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starbucks.pngThis week Starbucks started accepting payments by cell phone. While this may not seem like a ground-breaking announcement, it may well portend the wave of the future for Americans.

In Japan, payment by cell phone has already become so popular that cell phones are referred to as mobile wallets. A Japanese citizen's cell phone can contain identification, a boarding pass, or other documents. It can be used to unlock the front door of their home, to pay for a taxi, to get a soda out of a vending machine, and at times to make a purchase in a store.

While mobile payments have been slow to take off in Europe and North America, they are popular in some Asian countries as well as in India and Africa. Mobile payments are boon to people who use cash more than checks or credit cards, especially those who do not have easy access to banks. The world-wide numbers say it all. There are 4 billion cell phones in use in the world, but only 1 billion bank accounts.  So paying with a mobile phone is a good alternative to those who pay for purchases with cash.

They can, however, also be a convenience for Americans. That's what Starbucks hopes to teach us. The company launched a trial mobile payment plan in 2009. It was quite successful, so now they are ready to take it live across the United States. The payment will be accomplished by downloading a smartphone App, which is currently available for the iPhone, iPod Touch, and select BlackBerry devices. You can reload your Starbucks mobile App by using a credit card or PayPal.  You can check your Starbuck's balance right in your phone and of course, you can accumulate reward points. To buy a Mocha Latte Grande or your favorite drink or Starbuck's sweet, you simply hold your cell phone up to the scanner at the Starbucks register which reads the bar code displayed on your screen and debits your Starbuck's account automatically.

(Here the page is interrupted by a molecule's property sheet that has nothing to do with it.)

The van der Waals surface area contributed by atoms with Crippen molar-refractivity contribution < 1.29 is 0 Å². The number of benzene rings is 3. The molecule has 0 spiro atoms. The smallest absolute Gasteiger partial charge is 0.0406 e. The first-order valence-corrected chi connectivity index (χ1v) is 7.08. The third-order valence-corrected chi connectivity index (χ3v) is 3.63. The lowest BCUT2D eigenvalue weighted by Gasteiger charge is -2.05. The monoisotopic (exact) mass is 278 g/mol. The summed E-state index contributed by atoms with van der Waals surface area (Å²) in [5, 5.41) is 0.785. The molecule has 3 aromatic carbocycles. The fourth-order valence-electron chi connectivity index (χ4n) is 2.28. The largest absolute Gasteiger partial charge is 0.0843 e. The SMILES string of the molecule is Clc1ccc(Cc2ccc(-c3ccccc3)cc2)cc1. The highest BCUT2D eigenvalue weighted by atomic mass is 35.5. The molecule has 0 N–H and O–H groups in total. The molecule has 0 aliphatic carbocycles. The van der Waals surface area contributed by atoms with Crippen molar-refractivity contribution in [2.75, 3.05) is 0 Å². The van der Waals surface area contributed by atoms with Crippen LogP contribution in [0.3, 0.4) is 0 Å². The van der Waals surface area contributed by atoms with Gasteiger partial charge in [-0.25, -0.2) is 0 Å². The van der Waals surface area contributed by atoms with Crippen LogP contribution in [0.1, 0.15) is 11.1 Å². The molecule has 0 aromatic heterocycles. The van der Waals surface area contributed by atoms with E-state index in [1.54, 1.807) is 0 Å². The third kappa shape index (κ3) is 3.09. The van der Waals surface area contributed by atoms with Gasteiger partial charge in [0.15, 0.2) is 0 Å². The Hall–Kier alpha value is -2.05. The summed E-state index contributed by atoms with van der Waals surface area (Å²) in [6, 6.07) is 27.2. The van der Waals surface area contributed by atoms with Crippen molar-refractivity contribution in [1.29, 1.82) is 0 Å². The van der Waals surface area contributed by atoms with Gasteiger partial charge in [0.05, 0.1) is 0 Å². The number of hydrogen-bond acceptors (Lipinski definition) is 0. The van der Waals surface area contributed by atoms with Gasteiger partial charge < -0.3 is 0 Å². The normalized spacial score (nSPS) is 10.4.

There is a lot of money and power behind the move to mobile payments. Nokia just invested $35 million in a mobile payment service called Obopay.   This is a company that is already doing mobile payments, many in conjunction with banks like Citigoup. Several other startups have also raised millions of dollars with projects to make mobile payments a part of our everyday lives.

eBay's Pay Pal service already has a mobile payment service that also works by an App that is available for iPhone, Android or BlackBerry. The Pay Pal App is nicknamed "Bump" because you can "Bump" two cell phones together to transfer money wirelessly. But you don't have to be nearby to transfer money. You can use your cell phone to send money as gifts, collect money from others, or repay money to far away friends and acquaintances, as well. No banks to visit. No checks to write. No credit cards to deal with.

Some phones are starting to be equipped with chips that allow two-way wireless communications between the phone and a receiving terminal in a store, kiosk, or vending machine. These chips support a technology called Near Field Communication (NFC). An NFC enabled phone will allow an even easier way to pay for purchases. You will simply wave your phone at the terminal and the purchase will be made. Because two-way communications will be enabled, you will also be able to get instant coupons, loyalty points, and/or other perks.

There is no doubt that e-commerce and mobile payment are going to make a stab at changing the way we view and use money, banks, and credit cards. The question is, "Are Americans willing to ditch cash and credit cards and pay for our purchases with a cell phone?"

I'm not sure that we are all ready for that, however, I know quite a few twenty-somethings who have never written a check. They don't need the comfort of a piece of paper, whether a dollar bill or a check. I think they are ready for mobile payments. I believe that it will slowly happen for all of us.